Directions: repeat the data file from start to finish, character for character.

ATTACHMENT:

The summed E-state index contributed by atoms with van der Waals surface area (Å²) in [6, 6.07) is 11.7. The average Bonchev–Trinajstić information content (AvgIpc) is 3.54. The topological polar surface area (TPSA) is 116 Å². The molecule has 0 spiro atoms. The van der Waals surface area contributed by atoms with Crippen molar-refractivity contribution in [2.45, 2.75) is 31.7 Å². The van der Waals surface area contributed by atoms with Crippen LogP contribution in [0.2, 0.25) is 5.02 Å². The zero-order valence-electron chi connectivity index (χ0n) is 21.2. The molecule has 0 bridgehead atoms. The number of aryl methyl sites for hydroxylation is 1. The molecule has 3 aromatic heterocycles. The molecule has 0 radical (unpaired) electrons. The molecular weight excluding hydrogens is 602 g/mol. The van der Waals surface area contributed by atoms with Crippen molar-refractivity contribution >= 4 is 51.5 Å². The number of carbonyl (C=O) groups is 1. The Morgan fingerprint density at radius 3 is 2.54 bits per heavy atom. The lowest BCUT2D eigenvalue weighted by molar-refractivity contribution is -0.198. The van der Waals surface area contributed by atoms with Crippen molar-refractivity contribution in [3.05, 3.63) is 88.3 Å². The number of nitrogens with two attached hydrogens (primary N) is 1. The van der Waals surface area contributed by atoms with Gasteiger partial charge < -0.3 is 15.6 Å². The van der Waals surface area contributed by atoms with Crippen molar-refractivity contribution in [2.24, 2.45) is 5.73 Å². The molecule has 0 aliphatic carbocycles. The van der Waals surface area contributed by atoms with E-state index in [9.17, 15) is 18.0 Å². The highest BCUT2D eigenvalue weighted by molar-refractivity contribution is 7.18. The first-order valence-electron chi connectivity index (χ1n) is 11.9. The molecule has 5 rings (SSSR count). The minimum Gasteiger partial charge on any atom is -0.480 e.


The summed E-state index contributed by atoms with van der Waals surface area (Å²) in [6, 6.07) is 11.7. The average Bonchev–Trinajstić information content (AvgIpc) is 3.54. The topological polar surface area (TPSA) is 116 Å². The molecule has 0 spiro atoms. The van der Waals surface area contributed by atoms with Crippen molar-refractivity contribution in [2.45, 2.75) is 31.7 Å². The van der Waals surface area contributed by atoms with Crippen LogP contribution in [0.2, 0.25) is 5.02 Å². The zero-order valence-electron chi connectivity index (χ0n) is 21.2. The molecule has 0 bridgehead atoms. The number of aryl methyl sites for hydroxylation is 1. The molecule has 3 aromatic heterocycles. The molecule has 0 radical (unpaired) electrons. The molecular weight excluding hydrogens is 602 g/mol. The van der Waals surface area contributed by atoms with Crippen molar-refractivity contribution >= 4 is 51.5 Å². The number of carbonyl (C=O) groups is 1. The Morgan fingerprint density at radius 3 is 2.54 bits per heavy atom. The lowest BCUT2D eigenvalue weighted by molar-refractivity contribution is -0.198. The van der Waals surface area contributed by atoms with Crippen molar-refractivity contribution in [3.05, 3.63) is 88.3 Å². The number of nitrogens with two attached hydrogens (primary N) is 1. The van der Waals surface area contributed by atoms with Gasteiger partial charge < -0.3 is 15.6 Å². The van der Waals surface area contributed by atoms with Crippen molar-refractivity contribution in [2.24, 2.45) is 5.73 Å². The molecule has 0 aliphatic carbocycles. The van der Waals surface area contributed by atoms with E-state index in [9.17, 15) is 18.0 Å². The highest BCUT2D eigenvalue weighted by molar-refractivity contribution is 7.18. The first-order valence-electron chi connectivity index (χ1n) is 11.9. The molecule has 5 rings (SSSR count). The minimum Gasteiger partial charge on any atom is -0.480 e.